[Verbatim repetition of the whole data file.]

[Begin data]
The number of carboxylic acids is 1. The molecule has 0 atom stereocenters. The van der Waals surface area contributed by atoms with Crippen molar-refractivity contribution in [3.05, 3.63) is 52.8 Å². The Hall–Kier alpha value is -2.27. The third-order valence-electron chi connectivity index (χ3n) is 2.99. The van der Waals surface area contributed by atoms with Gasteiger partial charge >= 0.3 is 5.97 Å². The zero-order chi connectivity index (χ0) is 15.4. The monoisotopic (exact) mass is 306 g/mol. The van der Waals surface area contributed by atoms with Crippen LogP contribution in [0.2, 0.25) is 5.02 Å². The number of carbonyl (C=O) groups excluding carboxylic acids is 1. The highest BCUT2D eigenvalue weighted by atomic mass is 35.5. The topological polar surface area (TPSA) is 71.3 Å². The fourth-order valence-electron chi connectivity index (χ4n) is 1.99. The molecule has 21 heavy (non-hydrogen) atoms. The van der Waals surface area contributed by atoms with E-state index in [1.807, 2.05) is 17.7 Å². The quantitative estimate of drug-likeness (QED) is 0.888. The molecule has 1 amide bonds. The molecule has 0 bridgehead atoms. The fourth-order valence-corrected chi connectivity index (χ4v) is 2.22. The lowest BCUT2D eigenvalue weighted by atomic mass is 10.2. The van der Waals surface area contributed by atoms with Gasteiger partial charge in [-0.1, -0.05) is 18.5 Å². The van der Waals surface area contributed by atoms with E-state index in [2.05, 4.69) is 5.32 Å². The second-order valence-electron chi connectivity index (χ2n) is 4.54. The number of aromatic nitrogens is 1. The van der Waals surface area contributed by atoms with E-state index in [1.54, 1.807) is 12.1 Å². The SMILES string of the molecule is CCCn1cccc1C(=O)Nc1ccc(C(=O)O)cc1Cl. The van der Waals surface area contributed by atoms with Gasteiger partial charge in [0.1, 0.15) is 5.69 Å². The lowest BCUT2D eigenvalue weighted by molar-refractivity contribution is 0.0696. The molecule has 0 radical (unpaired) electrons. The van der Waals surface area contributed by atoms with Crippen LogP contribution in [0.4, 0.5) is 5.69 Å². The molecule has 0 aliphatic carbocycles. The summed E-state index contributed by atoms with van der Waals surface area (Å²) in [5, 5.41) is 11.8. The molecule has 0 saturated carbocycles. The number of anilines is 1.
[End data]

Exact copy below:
The number of carboxylic acids is 1. The molecule has 0 atom stereocenters. The van der Waals surface area contributed by atoms with Crippen molar-refractivity contribution in [3.05, 3.63) is 52.8 Å². The Hall–Kier alpha value is -2.27. The third-order valence-electron chi connectivity index (χ3n) is 2.99. The van der Waals surface area contributed by atoms with Gasteiger partial charge >= 0.3 is 5.97 Å². The zero-order chi connectivity index (χ0) is 15.4. The monoisotopic (exact) mass is 306 g/mol. The van der Waals surface area contributed by atoms with Crippen LogP contribution in [0.2, 0.25) is 5.02 Å². The number of carbonyl (C=O) groups excluding carboxylic acids is 1. The highest BCUT2D eigenvalue weighted by atomic mass is 35.5. The topological polar surface area (TPSA) is 71.3 Å². The fourth-order valence-electron chi connectivity index (χ4n) is 1.99. The molecule has 21 heavy (non-hydrogen) atoms. The van der Waals surface area contributed by atoms with E-state index in [1.807, 2.05) is 17.7 Å². The quantitative estimate of drug-likeness (QED) is 0.888. The molecule has 1 amide bonds. The molecule has 0 bridgehead atoms. The fourth-order valence-corrected chi connectivity index (χ4v) is 2.22. The lowest BCUT2D eigenvalue weighted by atomic mass is 10.2. The van der Waals surface area contributed by atoms with Gasteiger partial charge in [-0.1, -0.05) is 18.5 Å². The van der Waals surface area contributed by atoms with E-state index in [2.05, 4.69) is 5.32 Å². The second-order valence-electron chi connectivity index (χ2n) is 4.54. The number of aromatic nitrogens is 1. The van der Waals surface area contributed by atoms with E-state index in [1.54, 1.807) is 12.1 Å². The SMILES string of the molecule is CCCn1cccc1C(=O)Nc1ccc(C(=O)O)cc1Cl. The van der Waals surface area contributed by atoms with Gasteiger partial charge in [0.1, 0.15) is 5.69 Å². The lowest BCUT2D eigenvalue weighted by molar-refractivity contribution is 0.0696. The molecule has 0 radical (unpaired) electrons. The van der Waals surface area contributed by atoms with Crippen LogP contribution in [0.4, 0.5) is 5.69 Å². The molecule has 0 aliphatic carbocycles. The summed E-state index contributed by atoms with van der Waals surface area (Å²) in [5, 5.41) is 11.8. The molecule has 0 saturated carbocycles. The number of anilines is 1.